The boss of a technical staff recruitment agency echoed: “It's hard to draw conclusions from either report where the data source is so limited -- and in the case of the public sector report, specific to the education sector.”
The agency boss added: “Just 34 recruitment agencies interviewed… and two of those didn't even have any PSC contractors on their books. So why bother with them at all?”
Turning his attention not to agencies, but to the primary IR35 status decision-makers from April 6th, end-users , is WTT Consulting’s Tom Wallace.
'Not quite as simple as that'
“With the IR35 reforms just days away, it is worth reminding end clients that they are exempt if they are a ‘small company.’ “And the definition of small company is if they meet any two of the following -- turnover below £10.2m; or balance sheet below £5.1m; or 50 employees or less.
“However, it is not quite as simple as that,” cautioned Mr Wallace, continuing to address end-users in an online advisory.
“When deciding if you are a small company you need to consider any ‘associates’ and include them when looking at the above.
“Also, if you are part of a group, then it is the ultimate parent company you need to look at when deciding if you meet the definition. Therefore, do not assume that you are a Small Company as you may not be.”
'It's just penalties which HMRC won't charge'
In a separate post on LinkedIn, the ex-tax-inspector poured cold water on the idea that HMRC’s promise of a ‘soft-landing’ for the new IR35 rules would amount to much of a reprieve.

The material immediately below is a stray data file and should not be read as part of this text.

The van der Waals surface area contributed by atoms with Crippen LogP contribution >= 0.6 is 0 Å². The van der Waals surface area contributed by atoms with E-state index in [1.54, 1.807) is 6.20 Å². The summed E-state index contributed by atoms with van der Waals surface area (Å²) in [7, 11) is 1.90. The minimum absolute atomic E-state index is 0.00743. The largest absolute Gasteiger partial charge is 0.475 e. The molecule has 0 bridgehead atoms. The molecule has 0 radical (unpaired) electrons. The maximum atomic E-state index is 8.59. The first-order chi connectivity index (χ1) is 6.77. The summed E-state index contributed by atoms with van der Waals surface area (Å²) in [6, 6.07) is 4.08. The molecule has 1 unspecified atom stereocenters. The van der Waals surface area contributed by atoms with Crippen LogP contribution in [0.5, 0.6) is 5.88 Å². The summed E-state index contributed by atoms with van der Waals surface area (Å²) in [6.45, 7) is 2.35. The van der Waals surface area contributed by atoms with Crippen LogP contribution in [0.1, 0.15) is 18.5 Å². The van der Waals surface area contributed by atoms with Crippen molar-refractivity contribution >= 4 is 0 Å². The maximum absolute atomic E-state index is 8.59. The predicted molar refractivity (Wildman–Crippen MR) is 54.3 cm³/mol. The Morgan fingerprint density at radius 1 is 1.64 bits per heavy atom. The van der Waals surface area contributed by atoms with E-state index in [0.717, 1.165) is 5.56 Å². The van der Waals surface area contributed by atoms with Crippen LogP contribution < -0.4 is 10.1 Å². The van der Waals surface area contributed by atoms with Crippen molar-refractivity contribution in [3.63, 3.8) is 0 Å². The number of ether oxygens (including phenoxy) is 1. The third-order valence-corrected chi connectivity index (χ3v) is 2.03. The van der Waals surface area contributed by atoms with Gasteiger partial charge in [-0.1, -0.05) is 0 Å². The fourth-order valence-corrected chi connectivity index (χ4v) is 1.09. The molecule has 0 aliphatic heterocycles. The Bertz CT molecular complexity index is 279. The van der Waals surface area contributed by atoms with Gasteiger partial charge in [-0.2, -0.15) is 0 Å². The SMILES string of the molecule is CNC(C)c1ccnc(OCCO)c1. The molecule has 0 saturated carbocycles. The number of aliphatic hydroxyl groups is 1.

Responding to a workplace adviser who said the 12-month commitment gave both "reassurance" and "time" for organisations to adapt, Mr Wallace clarified his former employer’s policy:
“It’s just the penalties that they will not charge. The tax will still be payable," he said. "And this will be quite sizable in even a short period of time.”
'Perils of inside IR35 contracts'
Also last week in an update, albeit squarely aimed at his fellow contractors, a contractor said he had been pointing out three overlooked financial “perils of inside IR35” working.
First, check if the client will be providing “all” equipment necessary to do the job, which previously the contractor’s PSC supplied and covered with busines insurance.
Second, he said, get the end-user to apportion travel costs into the contractor’s new inside-IR35 rate, because a ‘meeting half-way across the country will be no longer be tax-deductible.’
Third, and also to avoid making a “total loss”, contractors must ask the end-user to factor-in other costs such as those arising from hotels, food or online tools, meaning a “rethink” about how they work could be vital for those contractors whose end-users refuse to price-in such expenditure.
'The finer details could make all the difference'
At Qdos, Mr Maley said: “Such is the complexity of IR35 that the finer details are fundamental and could prove to be the difference between operating compliantly or non-compliantly.”
Still mindful of the Revenue’s ‘25-error’ webinar, he added; “HMRC should know this [the importance of the finer details] better than anyone. But the fact of the matter is they don’t, which is why I advise extreme caution to businesses receiving IR35 support from the taxman. This is, after all, the same HMRC which still insist that CEST is fit for purpose.”